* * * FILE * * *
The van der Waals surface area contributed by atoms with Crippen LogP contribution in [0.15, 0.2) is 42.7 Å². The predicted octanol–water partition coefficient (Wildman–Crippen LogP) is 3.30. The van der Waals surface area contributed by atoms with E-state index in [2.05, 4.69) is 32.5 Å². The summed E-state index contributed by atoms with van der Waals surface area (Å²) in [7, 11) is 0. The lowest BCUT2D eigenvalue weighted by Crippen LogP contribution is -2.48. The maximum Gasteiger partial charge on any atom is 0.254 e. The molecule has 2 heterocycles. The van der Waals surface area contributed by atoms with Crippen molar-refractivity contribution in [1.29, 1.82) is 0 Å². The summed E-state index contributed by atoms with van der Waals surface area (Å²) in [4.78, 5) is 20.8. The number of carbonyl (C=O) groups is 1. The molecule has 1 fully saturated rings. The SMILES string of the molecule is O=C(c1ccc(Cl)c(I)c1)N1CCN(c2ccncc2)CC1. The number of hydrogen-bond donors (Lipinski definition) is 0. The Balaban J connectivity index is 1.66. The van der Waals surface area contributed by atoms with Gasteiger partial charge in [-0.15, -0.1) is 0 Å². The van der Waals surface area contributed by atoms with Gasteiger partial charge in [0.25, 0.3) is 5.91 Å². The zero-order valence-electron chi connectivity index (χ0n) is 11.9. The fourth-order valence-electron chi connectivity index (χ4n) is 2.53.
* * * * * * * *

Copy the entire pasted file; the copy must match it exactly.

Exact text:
The van der Waals surface area contributed by atoms with Crippen LogP contribution in [0.15, 0.2) is 42.7 Å². The predicted octanol–water partition coefficient (Wildman–Crippen LogP) is 3.30. The van der Waals surface area contributed by atoms with E-state index in [2.05, 4.69) is 32.5 Å². The summed E-state index contributed by atoms with van der Waals surface area (Å²) in [7, 11) is 0. The lowest BCUT2D eigenvalue weighted by Crippen LogP contribution is -2.48. The maximum Gasteiger partial charge on any atom is 0.254 e. The molecule has 2 heterocycles. The van der Waals surface area contributed by atoms with Crippen molar-refractivity contribution in [1.29, 1.82) is 0 Å². The summed E-state index contributed by atoms with van der Waals surface area (Å²) in [4.78, 5) is 20.8. The number of carbonyl (C=O) groups is 1. The molecule has 1 fully saturated rings. The SMILES string of the molecule is O=C(c1ccc(Cl)c(I)c1)N1CCN(c2ccncc2)CC1. The number of hydrogen-bond donors (Lipinski definition) is 0. The Balaban J connectivity index is 1.66. The van der Waals surface area contributed by atoms with Gasteiger partial charge in [-0.15, -0.1) is 0 Å². The van der Waals surface area contributed by atoms with Gasteiger partial charge in [0.25, 0.3) is 5.91 Å². The zero-order valence-electron chi connectivity index (χ0n) is 11.9. The fourth-order valence-electron chi connectivity index (χ4n) is 2.53.